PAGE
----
- I bought a four-unit apartment building with another single mom to help us build equity and share costs.
- Our kids are getting a close-up view of how the people they love navigate life’s challenges.
- By merging our families and lifestyles, we’ve learned to find the bright side in some tricky situations.
After my divorce in 2018, I lived in a rental apartment with my daughter. After a year, I felt like I was throwing money away in a place that didn’t feel like home, so in 2020, I decided to buy a house with another single mom who has kids. Months later another single mom and a childless woman joined us living together.
I believe that experiencing different living situations throughout your life is critical. By living in a community, we build empathy and connection to the people who become our neighbors.
While there are a ton of financial perks, co-housing also has a powerful capacity to teach all of us — especially the kids. We now have conversations not only about what my daughter and I are going through, but by being part of a tight-knit community, we also get to talk about what others in our house are going through. This has helped my daughter in widening her horizons and being more compassionate than ever.
Hard things are easier when experienced together
The best way to learn empathy is through experiencing challenges firsthand and watching others navigate them. When navigating our separation, my ex-husband and I involved our daughter, Madeline, who is now 9, guided by our therapist. We speak with her in direct, age-appropriate terms, so she can comprehend and feel different emotions while we hold her close.
Now that Madeline and I live with two other families under one big roof, we are all contributing to a rich, diverse family experience.
As one of our dear pets, Ranger the Jack Russell, comes up on his 18th birthday, the kids — ages 9, 9, 10, 11, and 13 — are already anticipating his death. Madeline has already had a beloved cat die, so she has talked openly about how sad it was, how the cat still is in our hearts, and how sad it will be when Ranger passes.
I know when the time comes, Madeline will be able to process his death and be there to help the other kids deal with their grief.
One of the kids at Siren House experienced a traumatic situation during the past year. I explained to Madeline what her friend was going through and what we’re all doing to help, and she better understands trauma and warning signs. We’ve modeled how sharing our secrets actually empowers us, because our family can help as a team. Since we live with that hurting child, Madeline sees how we can all heal together, too.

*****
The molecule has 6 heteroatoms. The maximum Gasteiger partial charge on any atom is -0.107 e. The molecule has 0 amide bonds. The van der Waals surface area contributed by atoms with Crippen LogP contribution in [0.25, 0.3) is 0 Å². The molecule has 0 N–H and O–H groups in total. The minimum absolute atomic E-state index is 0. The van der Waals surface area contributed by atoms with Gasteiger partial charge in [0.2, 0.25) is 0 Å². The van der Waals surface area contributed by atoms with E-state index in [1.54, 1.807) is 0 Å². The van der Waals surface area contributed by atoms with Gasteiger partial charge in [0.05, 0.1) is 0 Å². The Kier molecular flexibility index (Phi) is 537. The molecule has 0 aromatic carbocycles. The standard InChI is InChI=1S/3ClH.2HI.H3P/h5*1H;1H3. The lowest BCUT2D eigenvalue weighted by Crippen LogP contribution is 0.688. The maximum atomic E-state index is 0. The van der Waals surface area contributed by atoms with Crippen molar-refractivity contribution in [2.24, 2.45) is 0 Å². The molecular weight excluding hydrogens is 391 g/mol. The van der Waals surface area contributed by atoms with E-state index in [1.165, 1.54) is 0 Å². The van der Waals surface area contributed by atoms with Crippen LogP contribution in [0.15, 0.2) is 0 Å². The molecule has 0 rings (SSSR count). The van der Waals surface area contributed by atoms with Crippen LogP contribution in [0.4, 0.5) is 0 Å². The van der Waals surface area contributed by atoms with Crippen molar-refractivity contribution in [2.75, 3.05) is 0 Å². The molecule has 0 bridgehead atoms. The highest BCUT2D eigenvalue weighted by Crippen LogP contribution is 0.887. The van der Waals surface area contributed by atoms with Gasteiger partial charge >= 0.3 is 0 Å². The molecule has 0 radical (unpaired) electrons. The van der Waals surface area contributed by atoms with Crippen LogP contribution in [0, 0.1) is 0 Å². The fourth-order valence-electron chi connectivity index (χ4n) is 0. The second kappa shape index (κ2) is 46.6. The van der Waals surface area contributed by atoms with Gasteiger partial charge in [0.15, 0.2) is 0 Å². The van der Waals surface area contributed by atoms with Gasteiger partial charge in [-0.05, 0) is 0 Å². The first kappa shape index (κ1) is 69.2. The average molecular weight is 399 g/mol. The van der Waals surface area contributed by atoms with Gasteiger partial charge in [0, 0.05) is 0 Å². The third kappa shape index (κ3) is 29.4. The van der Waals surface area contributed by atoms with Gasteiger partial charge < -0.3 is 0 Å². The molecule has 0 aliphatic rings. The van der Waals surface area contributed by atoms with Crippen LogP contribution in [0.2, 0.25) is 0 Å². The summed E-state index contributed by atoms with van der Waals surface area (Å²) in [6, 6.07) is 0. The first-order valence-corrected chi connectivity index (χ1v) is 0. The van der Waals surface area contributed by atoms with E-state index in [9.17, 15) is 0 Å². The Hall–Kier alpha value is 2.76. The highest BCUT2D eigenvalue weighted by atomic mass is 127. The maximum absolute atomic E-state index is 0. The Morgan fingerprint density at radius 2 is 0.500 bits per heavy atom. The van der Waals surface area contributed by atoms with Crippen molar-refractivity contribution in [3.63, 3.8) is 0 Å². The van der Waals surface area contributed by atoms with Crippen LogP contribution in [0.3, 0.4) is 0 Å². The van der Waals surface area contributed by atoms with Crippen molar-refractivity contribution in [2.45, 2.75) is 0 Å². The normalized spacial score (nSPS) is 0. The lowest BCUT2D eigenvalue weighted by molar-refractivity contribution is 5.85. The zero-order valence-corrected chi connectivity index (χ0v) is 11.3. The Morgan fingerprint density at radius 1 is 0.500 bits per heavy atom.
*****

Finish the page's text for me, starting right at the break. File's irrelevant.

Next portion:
Often, children of divorce have anxiety about their parents dating or remarrying, but Madeline has already seen the moms and dads in our extended family date, fall in love, move in together, and break up.
When I asked Madeline two years ago if I should start dating, she said, “Nope. No way.” When I asked her two months ago, she said, “Yes, of course!”
Madeline is also taking the confidence of Siren House and carrying it into the world. Just the other day, she corrected a school friend: “It’s they, not she, anymore.” Madeline is confident and clear on pronoun allyship because of her own nonbinary best friend who lives here at Siren House.
Some of our tough conversations turn into comedy gold
While we discuss heavy topics like death, trauma, divorce, and heartbreak, the kids are also growing up together and exploring new ideas.
When one hamster ate another, we had to explore the Venn diagram of murder and cannibalism.
When we were tricked into a game of Apples to Apples, we had to explain important historical figures like Abraham Lincoln, Bob Hope, and Adolf Hitler in third-grade terminology.
One day, when the grown-ups were hanging out, one of the other moms said, “My kid was home when your boyfriend came over. They asked me what that ‘owl noise’ was coming from your bedroom.”
Through tears of laughter, we processed what I sound like during sex, and I asked how Leandra explained it.
“Well, while I was trying to focus on getting them to do math, we had to pause for an impromptu refresher on the birds and the bees,” she said. “They’re 11, so it was as good of a time as any.” Shrug. Lesson over.
We are all following the same age-appropriate, direct approach to teaching our kids so they can be balanced, healthy grown-ups.
The way we see it, learning about a neighbor’s “owl noises” is an educational opportunity without having to walk in on your own parents. And now the kids do math lessons in the dining room.